FILE PHOTO: New Zealand Prime Minister Jacinda Ardern speaks during a joint press conference held with Australian Prime Minister Scott Morrison at Admiralty House in Sydney, Australia, February 28, 2020. REUTERS/Loren Elliott/File Photo
September 15, 2020
By Ian Ransom
(Reuters) – New Zealand Prime Minister Jacinda Ardern said on Tuesday she had telephoned Australian counterpart Scott Morrison to defuse tensions over a scheduling dispute between the countries’ rugby teams.
Wallabies coach Dave Rennie warned New Zealand Rugby (NZR) on Sunday that his side would refuse to play a test against the All Blacks on Oct. 10 because COVID-19 protocols would not allow them to prepare properly.
Ardern told radio station Newstalk ZB she spoke to Morrison late on Monday to clear the air and said New Zealand would ease quarantine restrictions for the Wallabies to allow them to better prepare.
“I was made aware last night that there were a few little rumblings around the arrangements that we had in place,” Ardern said.
“Always better to get ahead of these things before they escalate …. I thought he might want to know there were a few discussions as to whether the Aussies were still going to come.”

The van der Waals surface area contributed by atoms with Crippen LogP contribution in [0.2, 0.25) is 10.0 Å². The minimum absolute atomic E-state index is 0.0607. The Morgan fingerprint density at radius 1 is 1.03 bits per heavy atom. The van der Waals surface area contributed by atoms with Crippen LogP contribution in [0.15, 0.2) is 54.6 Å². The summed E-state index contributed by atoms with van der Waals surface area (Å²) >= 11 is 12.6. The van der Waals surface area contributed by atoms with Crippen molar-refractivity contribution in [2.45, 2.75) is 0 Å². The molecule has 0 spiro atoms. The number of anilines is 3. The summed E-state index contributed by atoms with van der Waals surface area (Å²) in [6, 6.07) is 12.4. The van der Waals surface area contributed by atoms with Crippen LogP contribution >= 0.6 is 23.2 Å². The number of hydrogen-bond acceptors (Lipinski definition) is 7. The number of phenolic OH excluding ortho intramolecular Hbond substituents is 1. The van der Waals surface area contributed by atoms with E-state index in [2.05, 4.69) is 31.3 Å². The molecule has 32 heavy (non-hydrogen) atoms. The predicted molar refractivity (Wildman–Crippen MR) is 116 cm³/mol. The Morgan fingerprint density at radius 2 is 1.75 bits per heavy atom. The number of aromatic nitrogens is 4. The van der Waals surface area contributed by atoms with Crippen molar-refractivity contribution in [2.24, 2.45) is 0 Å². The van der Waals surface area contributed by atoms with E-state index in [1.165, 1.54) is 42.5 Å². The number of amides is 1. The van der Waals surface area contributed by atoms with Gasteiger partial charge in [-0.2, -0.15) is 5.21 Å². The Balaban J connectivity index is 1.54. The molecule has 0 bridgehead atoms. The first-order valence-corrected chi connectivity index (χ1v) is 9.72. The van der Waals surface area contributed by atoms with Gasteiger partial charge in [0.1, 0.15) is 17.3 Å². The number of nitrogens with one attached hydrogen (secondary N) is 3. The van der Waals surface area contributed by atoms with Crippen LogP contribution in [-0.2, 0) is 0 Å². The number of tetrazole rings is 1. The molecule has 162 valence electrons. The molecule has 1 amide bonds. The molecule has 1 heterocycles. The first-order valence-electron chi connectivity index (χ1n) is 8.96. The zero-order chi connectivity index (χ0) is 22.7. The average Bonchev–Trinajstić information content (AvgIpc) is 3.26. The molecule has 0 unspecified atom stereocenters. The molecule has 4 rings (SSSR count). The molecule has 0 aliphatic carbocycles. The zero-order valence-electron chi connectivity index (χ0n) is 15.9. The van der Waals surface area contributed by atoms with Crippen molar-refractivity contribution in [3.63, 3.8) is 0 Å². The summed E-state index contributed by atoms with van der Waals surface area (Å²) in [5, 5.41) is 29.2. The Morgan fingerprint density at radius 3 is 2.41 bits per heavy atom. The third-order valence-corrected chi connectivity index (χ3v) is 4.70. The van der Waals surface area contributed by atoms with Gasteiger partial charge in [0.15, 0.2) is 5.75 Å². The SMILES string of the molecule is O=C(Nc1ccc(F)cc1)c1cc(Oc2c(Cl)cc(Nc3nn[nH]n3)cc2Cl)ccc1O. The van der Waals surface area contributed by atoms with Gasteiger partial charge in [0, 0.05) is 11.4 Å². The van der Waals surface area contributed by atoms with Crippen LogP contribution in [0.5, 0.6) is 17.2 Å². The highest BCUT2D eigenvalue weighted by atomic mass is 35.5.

New Zealand hope to host the Wallabies in two test matches in October after being disappointed to miss out on hosting the entire four-nation Rugby Championship to be held in November and December.
Governing body SANZAAR awarded the Rugby Championship, which involves Australia, New Zealand, South Africa and Argentina, to Australia last week.
Ardern said she had been advised by New Zealand’s Director-General of Health Ashley Bloomfield that the Wallabies could train after three days in their mandatory 14-day quarantine and as a full squad after six days.
“So, quarantine shouldn’t be an issue. We just want to make sure we go there and we go there and it is a fair arrangement,” Ardern said.
Australia’s protocols allow entire squads to train together in a biosecure bubble from day one of their 14-day quarantine.
Rugby Australia, the sport’s national federation, were unable to provide immediate comment.
(Reporting by Ian Ransom; Editing Peter Rutherford)